While experimenting with the cardboard mockup, it was discovered making a half loop where the wire harness exits the wire grommet in the cowl aided in giving the harness more flex making the baffle much easier to move throughout its range of motion. An Adel clamp will be installed adjacent to the wire grommet to keep the wire harness in the proper position. A second Adel clamp is installed along the aft edge of the frame for the radiator to secure and support the wire harness as it drops down to the firewall shelf to the Cinch terminal barrier strip.
The Silent Hektik R-4118 regulator/baffle plate assembly mounted in the lower cowl’s air duct.
Wire harness exiting the wire grommet with a half loop and the two Adel clamps used to secure the wire harness.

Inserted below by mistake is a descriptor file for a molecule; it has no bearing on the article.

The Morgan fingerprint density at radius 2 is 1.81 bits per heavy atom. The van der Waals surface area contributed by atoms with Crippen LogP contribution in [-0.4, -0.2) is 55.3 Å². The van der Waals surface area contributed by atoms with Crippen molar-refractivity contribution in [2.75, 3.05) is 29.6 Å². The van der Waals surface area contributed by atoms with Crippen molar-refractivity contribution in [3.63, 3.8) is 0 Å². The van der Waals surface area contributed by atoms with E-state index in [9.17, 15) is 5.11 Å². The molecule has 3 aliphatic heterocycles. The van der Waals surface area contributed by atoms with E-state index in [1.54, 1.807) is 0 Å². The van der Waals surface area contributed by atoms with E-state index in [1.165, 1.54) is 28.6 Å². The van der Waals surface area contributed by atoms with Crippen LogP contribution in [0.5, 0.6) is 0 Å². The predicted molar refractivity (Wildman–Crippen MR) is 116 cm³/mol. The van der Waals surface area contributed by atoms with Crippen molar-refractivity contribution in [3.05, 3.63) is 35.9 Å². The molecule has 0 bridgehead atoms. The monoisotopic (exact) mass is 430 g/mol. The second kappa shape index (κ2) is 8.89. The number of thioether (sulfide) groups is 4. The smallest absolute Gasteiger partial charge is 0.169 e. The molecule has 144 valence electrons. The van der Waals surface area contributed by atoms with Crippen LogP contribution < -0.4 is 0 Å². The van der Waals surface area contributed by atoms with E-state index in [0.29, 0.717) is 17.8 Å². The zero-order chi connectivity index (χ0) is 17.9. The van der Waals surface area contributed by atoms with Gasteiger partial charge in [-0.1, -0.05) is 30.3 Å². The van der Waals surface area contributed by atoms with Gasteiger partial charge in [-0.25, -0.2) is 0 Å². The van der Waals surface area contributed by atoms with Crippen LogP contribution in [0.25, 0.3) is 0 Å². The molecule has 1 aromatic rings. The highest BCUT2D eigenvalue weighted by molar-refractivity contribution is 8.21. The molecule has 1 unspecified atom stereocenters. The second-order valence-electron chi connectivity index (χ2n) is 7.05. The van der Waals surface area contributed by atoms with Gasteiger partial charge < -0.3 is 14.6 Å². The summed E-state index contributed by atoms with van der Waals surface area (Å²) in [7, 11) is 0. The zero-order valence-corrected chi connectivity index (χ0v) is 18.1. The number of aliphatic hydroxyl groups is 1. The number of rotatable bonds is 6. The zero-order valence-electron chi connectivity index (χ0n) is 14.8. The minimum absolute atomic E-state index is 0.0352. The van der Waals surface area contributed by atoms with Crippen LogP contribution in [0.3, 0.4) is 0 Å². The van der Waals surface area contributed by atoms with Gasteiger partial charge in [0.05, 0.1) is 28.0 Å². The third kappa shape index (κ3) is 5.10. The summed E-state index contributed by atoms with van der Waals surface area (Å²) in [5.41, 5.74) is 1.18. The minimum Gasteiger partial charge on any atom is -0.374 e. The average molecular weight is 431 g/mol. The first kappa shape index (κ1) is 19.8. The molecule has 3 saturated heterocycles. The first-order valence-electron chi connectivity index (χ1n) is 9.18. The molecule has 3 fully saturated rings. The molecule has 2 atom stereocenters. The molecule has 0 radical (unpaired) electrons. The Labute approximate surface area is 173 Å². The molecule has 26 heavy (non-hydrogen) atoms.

The wiring of the Cinch 6-142 terminal barrier block is straight forward. Metal spade lead adapters were used so the existing wiring on the RV-12 could be used without cutting off the spade connectors. My thought is should the Silent Hektik regulator develop a problem in the future, it should be an easy task to just move the wires from the Cinch terminal block back to the Ducati regulator. I was going to use 45 degree tabs for the spade connectors but discovered they would interfere with the cover plate I want to install over the top of the Cinch terminal block … so opted to install the flat version. Once the mounting tabs were installed on the Cinch terminal block, the wires were moved from the Ducati regulator to the terminal block. In addition, a 12 gauge ground wire was run from the firewall mounted ground buss to the terminal block … this will supply the necessary ground (mentioned above) to the case of the Silent Hektik regulator. The Silent Hektik WEB site recommends and sells a 33,000 MFD capacitor that should be used with the regulator … however, the RV-12 already has a 22,000 MFD capacitor so the DOG Aviation procurement department purchased a 10,000 MFD capacitor that is automotive rated to 275 degrees. The capacitor is installed between ground and the regulator’s R lead … however, on the RV-12, the R lead and B+ Bat are tied together in the wire harness so the capacitor’s + lead can be tied to either of those two wires. For those not familiar with electrolytic capacitors, the leads are polarity sensitive …. so extra care must be used when wiring so make sure the – lead runs to ground and the + lead on the capacitor is run to a positive voltage. Often times the capacitor will be marked with a black stripe or marking to denote which lead is negative. Sometimes one lead will be cut shorter, this typically denotes the negative lead …. That said it is best to refer to the manufactures application data sheet just to be sure because capacitors can pop like a firecracker if not wired correctly. Wires were soldered onto the leads of the additional 10,000 MFD capacitor to extend them so the capacitor could be securely mounted up and away from the Cinch terminal block. After soldering the extension leads onto the capacitor, the solder joints and body of the capacitor were covered with heat shrink tubing and the capacitor was wire tied onto the wire harness coming from the Rotax engine.